From Superhuman to Posthuman: The Gothic Technological Imaginary in Mary Shelley's Frankenstein and Octavia Butler's Xenogenesis
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From Superhuman to Posthuman:
The Gothic Technological Imaginary in Mary Shelley’s Frankenstein and Octavia Butler’s Xeno Genesis

Dystopian or Utopian? Superhuman or Posthuman?

Although no two works can exhibit definitively the diverse character and directions of science fiction during the past 190 years, Mary Shelley's Frankenstein and Octavia Butler's Xenogenesis (comprised of Dawn, Adulthood Rights, and Imago)1 provide revealing related moments at the genre's origin and at a recent stage of its development.2 In both its early and late manifestations and throughout its history, science fiction emerges from the overlapping perspectives of a Gothic imaginary and a technological imaginary.3 Mary Shelley modifies and redirects the conventions of eighteenth-century Gothic narratives in English by making her protagonist a scientist whose wrongheaded ambition is to create life and, in so doing, to become [End Page 434] godlike. Early in his narration Victor Frankenstein states clearly his desire to stand at the top of a pyramid of power and value: "A new species would bless me as its creator and source; many happy and excellent natures would owe their being to me. No father could claim the gratitude of his child so completely as I should deserve theirs" (Shelley 1818, 36). Writing in the wake of the French Revolution, Shelley combines in Frankenstein elements of eighteenth-century Gothic with the technological ambition to dominate and manipulate nature. The science that Frankenstein practices is a dark, Gothic science, motivated by the technological imaginary's imperative to overcome death, to "renew life where death had apparently devoted the body to corruption" (36). Rather than serving humanity, the denial of death contributes to the scientist's effort to control life and death. Frankenstein attempts to metamorphose from a human into a superhuman by creating a superhuman being who worships him. In its hierarchical tendencies, the technological ambition central to Frankenstein is related to the social hierarchies that characterize earlier Gothic writing. Like the Montonis and other aristocratic villains from eighteenth-century narratives who dominate and exploit the people around them, Frankenstein, an intellectual aristocrat, expects to exercise power over his creation and over other people, as would a ruthless monarch. Not just another kind of hierarchical thinking, the technological imaginary's imperative, imperial aspect can stand for hierarchical thinking per se as both its cause and its purest form, its imago. Gothic reaches an important moment of cultural realization in its offspring, science fiction, when the scientist replaces the ruler and the priest as wielder of power and source of wrongdoing.4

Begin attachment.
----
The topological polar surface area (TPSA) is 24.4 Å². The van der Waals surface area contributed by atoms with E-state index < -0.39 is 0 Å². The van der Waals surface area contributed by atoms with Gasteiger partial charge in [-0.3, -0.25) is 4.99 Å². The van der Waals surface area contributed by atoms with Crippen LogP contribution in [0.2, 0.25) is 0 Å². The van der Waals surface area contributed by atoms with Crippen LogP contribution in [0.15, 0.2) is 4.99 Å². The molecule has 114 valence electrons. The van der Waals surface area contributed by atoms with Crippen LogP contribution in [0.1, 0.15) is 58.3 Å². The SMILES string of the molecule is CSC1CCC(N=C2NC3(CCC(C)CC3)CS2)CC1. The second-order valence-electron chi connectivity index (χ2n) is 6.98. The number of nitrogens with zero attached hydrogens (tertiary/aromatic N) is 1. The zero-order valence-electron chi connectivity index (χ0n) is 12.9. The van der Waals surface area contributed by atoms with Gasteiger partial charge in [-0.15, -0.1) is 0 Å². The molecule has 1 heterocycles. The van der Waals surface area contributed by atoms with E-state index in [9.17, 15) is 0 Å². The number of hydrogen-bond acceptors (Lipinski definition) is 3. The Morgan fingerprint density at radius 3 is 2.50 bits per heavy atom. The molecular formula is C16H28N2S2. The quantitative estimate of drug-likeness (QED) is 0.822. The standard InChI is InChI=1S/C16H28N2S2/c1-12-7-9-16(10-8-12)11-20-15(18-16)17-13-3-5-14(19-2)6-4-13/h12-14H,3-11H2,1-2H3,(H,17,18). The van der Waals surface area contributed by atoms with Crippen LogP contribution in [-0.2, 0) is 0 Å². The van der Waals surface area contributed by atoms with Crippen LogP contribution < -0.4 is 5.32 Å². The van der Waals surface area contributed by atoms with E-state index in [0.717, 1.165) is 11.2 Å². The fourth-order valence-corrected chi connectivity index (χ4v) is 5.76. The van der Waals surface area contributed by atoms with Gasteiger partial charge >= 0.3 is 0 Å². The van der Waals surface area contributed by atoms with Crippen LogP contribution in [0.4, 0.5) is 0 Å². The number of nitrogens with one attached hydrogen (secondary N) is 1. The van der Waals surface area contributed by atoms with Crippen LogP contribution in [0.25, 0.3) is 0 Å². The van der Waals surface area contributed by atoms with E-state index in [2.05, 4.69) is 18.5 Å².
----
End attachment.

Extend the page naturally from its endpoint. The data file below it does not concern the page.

In her trilogy, Butler combines Gothic elements and technological ambitions differently from Frankenstein in a narrative that emphasizes a process of emergence as a potential antidote to destructive hierarchical attitudes and behavior.5 Butler's combination arises from and responds to a changed literary and historical situation. She writes not only in the wake of an eighteenth-century Gothic tradition but also after science fiction narratives influenced by Frankenstein; she writes not in an era concerned with the spread of revolution but in an era of postcolonial nation building and the threat of nuclear holocaust. Like Shelley, Butler responds to hierarchical cultural tendencies of the kind regularly evoked in the classic Gothic novels of Ann Radcliffe and Matthew Lewis. She does so specifically by presenting an incarcerated heroine threatened by a powerful, manipulative figure, not a monster in human form as in the case of Radcliffe's Montoni, but an alien. At the same time as Butler recasts the gender hierarchies of many Gothic narratives, she translates and transforms the prejudicial nationalistic hierarchical thinking evident in classic Gothic writing. The [End Page 435] differences between Protestant and English, on the one hand, and Catholic and foreign, on the other, are replaced by contrasts between species, understood as races, and with differences that contribute to the emergence of new kinds of communities, rather than ones that express the dominance of an existing community over another. Even though the technological threat to human survival in Xenogenesis is far greater than the threat in Frankenstein, Butler's narrative affirms the possibility of a qualified or "critical Utopia" (Moylan 44).6...